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One of the most significant health issues facing the United States today is food insecurity, affecting 50 million people. Decreased access to food is a risk factor for type 2 diabetes. An estimated 34.1 million American adults have uncontrolled type 2 diabetes. Researchers conducted a study to assess if improved access to food can help reduce hemoglobin A1c levels in patients with type 2 diabetes.

The study was performed at a Federally Qualified Health Center serving a large population of Hispanic patients. Community food resources were given the names of qualifying patients over 18 diagnosed with type 2 diabetes who identified as food insecure using a risk assessment tool. A total of 42 patients participated in the study with an average age of 55.8 years.

At the end of the 12-week study, 95% of the participants filled out the follow-up survey. Of those who filled out the questionnaire, 97% said they used the community food resources at least once. Healthcare providers tested hemoglobin A1c levels at the beginning and end of the study. The researchers discovered that there was a significant improvement in hemoglobin A1c levels at the end of the study.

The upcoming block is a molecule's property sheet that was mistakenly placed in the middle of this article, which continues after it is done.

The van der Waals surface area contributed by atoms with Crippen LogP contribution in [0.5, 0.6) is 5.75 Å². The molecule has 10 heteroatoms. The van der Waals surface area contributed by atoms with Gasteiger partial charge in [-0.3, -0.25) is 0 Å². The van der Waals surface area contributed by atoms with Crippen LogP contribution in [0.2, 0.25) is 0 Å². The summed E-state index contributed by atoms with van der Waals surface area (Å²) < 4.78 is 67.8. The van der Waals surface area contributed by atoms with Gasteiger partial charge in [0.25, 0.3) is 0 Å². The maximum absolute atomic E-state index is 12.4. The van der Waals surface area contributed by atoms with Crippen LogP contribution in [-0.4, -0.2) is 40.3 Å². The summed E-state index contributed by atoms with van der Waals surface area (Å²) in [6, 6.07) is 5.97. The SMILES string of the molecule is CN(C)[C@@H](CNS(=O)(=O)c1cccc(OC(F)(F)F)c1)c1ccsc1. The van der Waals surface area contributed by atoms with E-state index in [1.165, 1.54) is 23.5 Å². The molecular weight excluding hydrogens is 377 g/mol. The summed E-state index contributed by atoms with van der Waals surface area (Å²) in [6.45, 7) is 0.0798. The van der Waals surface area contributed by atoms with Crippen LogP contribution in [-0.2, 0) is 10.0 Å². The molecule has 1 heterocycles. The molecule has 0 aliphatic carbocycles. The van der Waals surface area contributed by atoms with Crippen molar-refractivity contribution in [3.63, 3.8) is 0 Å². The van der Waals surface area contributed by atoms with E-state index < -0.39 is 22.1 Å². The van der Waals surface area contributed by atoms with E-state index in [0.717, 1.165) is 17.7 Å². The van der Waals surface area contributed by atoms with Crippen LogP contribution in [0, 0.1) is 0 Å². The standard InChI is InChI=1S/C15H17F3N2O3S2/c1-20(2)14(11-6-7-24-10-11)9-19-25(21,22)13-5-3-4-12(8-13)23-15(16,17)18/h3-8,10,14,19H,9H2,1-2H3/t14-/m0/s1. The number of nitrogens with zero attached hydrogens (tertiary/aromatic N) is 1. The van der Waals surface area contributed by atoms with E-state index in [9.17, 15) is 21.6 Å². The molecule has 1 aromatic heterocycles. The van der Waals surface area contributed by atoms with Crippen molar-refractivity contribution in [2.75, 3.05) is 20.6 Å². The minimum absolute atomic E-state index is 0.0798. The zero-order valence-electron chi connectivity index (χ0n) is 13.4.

Food insecurity is a significant health issue in the United States and a factor in developing type 2 diabetes. Statistically, low-income populations, such as Latinos, face an increased risk of type 2 diabetes and food insecurity.

This study suggests that low-income patients with type 2 diabetes and food insecurity can improve their hemoglobin A1c levels with increased access to food. Americans could benefit from the implementation of routine food insecurity screenings and referral programs in health centers across the country [1].

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Source:

[1] Ofili, M. N., & Lawson, R. (2020). The Impact of Food Insecurity Screenings and Community Food Resource Referrals for Patients with Type 2 Diabetes. Journal of Health Disparities Research and Practice, 13(4). https://digitalscholarship.unlv.edu/jhdrp/vol13/iss4/4

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